Trade Cases

Leibowitz on Trade: Update on Brazil and Mexico Steel

Written by Lewis Leibowitz


Trade attorney and Steel Market Update contributor Lewis Leibowitz offers the following update on events in Washington:

A number of readers have asked for particulars on the recent actions on steel trade between the United States, Brazil and Mexico. The numbers are available in some detail now. I will try to explain these for the benefit of buyers and sellers of steel.

Brazil

Last Friday, the president issued a proclamation (Proclamation 10064) modifying the Brazilian steel quotas. However, the Annex to the proclamation that laid out the actual quantities was not available until Sept. 1. The changes in the Brazilian quota only affect certain semifinished steel, covered by a special tariff category (9903.80.57, HTSUS). This category covers carbon (non-alloy) and alloy steel blooms, billets and slabs.

First, the numbers. In 2018, the quota for the semifinished category (9903.80.57) from Brazil was set at approximately 3.5 million metric tons. The new proclamation reduces the quota for the entire year 2020 to 3.155 million metric tons, a cut of about 10 percent. However, the year is mostly over, and about 3.1 million metric tons of semifinished product has already come in from Brazil. Thus, the quota for the remainder of the year (Aug. 28 through Dec. 31) is limited to about 60,000 metric tons. This was confirmed by a statement from the USTR’s office over the weekend. None of the other 54 categories of steel was covered by Friday’s action on Brazil.

Second, the reasons. The coronavirus pandemic has, as everyone knows, caused havoc in the global economy, including the United States. Before the pandemic, most reports estimated that the steel industry was at or near the 80 percent capacity utilization the Secretary of Commerce considered necessary for long-term sustainable steel production. Friday’s proclamation cited the lower capacity utilization as the reason for this action. However, as noted, Brazilian imports of other steel products are substantial and also compete with domestic production. Semifinished steel is used to make advanced steel products and downstream fabricated and manufactured products.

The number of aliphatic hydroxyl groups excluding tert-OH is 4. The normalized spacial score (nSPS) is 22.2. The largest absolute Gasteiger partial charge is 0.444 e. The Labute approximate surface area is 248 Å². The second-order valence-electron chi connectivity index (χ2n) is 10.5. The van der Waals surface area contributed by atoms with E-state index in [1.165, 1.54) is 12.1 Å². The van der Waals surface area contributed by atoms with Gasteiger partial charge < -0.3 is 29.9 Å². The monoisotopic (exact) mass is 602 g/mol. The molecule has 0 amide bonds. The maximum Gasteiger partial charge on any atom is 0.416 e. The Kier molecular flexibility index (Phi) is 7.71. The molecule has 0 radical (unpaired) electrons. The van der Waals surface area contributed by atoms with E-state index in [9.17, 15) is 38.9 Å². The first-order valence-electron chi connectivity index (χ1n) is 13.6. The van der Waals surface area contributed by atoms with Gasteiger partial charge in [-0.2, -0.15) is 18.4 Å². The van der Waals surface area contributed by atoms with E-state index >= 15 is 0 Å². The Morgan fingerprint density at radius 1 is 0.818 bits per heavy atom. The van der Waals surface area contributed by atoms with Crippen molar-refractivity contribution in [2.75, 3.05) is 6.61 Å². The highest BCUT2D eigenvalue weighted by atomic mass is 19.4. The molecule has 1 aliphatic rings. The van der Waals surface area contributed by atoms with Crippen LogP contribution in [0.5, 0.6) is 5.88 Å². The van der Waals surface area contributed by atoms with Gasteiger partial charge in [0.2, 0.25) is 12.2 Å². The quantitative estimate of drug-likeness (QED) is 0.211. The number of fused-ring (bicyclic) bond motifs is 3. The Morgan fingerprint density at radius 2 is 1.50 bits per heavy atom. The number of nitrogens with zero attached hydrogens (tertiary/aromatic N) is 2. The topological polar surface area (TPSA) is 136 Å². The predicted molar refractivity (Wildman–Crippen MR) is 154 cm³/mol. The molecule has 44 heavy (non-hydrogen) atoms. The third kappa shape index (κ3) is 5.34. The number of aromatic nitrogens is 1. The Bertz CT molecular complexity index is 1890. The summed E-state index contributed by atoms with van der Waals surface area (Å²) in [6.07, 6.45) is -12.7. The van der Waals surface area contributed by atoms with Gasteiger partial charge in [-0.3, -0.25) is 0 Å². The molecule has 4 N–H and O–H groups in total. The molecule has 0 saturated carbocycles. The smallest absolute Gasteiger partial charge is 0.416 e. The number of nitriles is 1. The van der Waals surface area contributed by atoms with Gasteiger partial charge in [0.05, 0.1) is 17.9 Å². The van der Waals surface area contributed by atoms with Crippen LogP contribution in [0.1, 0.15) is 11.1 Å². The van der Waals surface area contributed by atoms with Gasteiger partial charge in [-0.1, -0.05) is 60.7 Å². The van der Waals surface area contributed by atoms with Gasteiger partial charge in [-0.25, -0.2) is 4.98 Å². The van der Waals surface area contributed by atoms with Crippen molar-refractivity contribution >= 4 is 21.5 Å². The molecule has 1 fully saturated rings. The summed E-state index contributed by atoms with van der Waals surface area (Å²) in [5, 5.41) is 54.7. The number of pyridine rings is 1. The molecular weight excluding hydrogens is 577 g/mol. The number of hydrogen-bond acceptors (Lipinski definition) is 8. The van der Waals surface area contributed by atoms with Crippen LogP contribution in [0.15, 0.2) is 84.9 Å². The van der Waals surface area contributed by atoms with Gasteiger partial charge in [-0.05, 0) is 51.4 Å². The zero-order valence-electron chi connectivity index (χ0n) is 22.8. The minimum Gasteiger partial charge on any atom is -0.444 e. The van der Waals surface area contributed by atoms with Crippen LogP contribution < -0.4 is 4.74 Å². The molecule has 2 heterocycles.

Third, the exceptions. The proclamation has an interesting exclusion process. If a U.S. company certifies in a sworn statement (both the CEO and the chief legal officer of the company requesting relief) that the reduction in semifinished steel from Brazil would “significantly disrupt … production activity in the United States,” the tonnage necessary to supply that company pursuant to a written agreement would be permitted in the country, even if the imports would cause the smaller quota to be exceeded. The language of the proclamation suggests that the Secretary is required to grant relief (by notifying U.S. Customs of the permitted tonnage). However, there is a quantitative limit to the exemptions—60,000 metric tons. There seems to be no discretion for the Secretary to deny relief except the overall tonnage limit; thus, this procedure differs significantly from the steel exclusion process that so much has been written about.